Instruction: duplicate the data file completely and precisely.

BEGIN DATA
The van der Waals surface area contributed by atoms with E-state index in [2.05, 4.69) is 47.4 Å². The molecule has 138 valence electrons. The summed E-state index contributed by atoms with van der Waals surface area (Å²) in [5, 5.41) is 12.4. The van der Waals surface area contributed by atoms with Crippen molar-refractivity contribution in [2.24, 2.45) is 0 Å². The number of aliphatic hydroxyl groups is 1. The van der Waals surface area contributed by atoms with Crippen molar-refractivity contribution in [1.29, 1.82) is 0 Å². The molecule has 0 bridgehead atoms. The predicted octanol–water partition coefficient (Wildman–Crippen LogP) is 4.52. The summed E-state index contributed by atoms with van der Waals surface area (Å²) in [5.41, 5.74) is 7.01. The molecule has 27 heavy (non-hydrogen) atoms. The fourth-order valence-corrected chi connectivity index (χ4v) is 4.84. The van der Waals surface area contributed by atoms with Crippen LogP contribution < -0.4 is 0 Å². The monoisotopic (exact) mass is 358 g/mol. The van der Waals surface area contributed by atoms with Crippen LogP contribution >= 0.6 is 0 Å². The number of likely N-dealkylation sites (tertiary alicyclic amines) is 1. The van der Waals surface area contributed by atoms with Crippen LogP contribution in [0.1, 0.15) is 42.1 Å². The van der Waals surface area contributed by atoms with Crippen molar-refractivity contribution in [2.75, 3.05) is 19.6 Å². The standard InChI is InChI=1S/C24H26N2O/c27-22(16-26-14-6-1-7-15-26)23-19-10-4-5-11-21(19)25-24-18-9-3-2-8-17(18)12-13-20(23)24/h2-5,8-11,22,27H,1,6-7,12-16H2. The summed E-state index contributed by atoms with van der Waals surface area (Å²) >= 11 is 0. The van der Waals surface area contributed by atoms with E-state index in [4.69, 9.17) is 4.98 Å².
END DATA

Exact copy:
The van der Waals surface area contributed by atoms with E-state index in [2.05, 4.69) is 47.4 Å². The molecule has 138 valence electrons. The summed E-state index contributed by atoms with van der Waals surface area (Å²) in [5, 5.41) is 12.4. The van der Waals surface area contributed by atoms with Crippen molar-refractivity contribution in [2.24, 2.45) is 0 Å². The number of aliphatic hydroxyl groups is 1. The van der Waals surface area contributed by atoms with Crippen molar-refractivity contribution in [1.29, 1.82) is 0 Å². The molecule has 0 bridgehead atoms. The predicted octanol–water partition coefficient (Wildman–Crippen LogP) is 4.52. The summed E-state index contributed by atoms with van der Waals surface area (Å²) in [5.41, 5.74) is 7.01. The molecule has 27 heavy (non-hydrogen) atoms. The fourth-order valence-corrected chi connectivity index (χ4v) is 4.84. The van der Waals surface area contributed by atoms with Crippen LogP contribution < -0.4 is 0 Å². The monoisotopic (exact) mass is 358 g/mol. The van der Waals surface area contributed by atoms with Crippen LogP contribution >= 0.6 is 0 Å². The number of likely N-dealkylation sites (tertiary alicyclic amines) is 1. The van der Waals surface area contributed by atoms with Crippen LogP contribution in [0.1, 0.15) is 42.1 Å². The van der Waals surface area contributed by atoms with Crippen molar-refractivity contribution in [2.75, 3.05) is 19.6 Å². The standard InChI is InChI=1S/C24H26N2O/c27-22(16-26-14-6-1-7-15-26)23-19-10-4-5-11-21(19)25-24-18-9-3-2-8-17(18)12-13-20(23)24/h2-5,8-11,22,27H,1,6-7,12-16H2. The summed E-state index contributed by atoms with van der Waals surface area (Å²) >= 11 is 0. The van der Waals surface area contributed by atoms with E-state index in [4.69, 9.17) is 4.98 Å².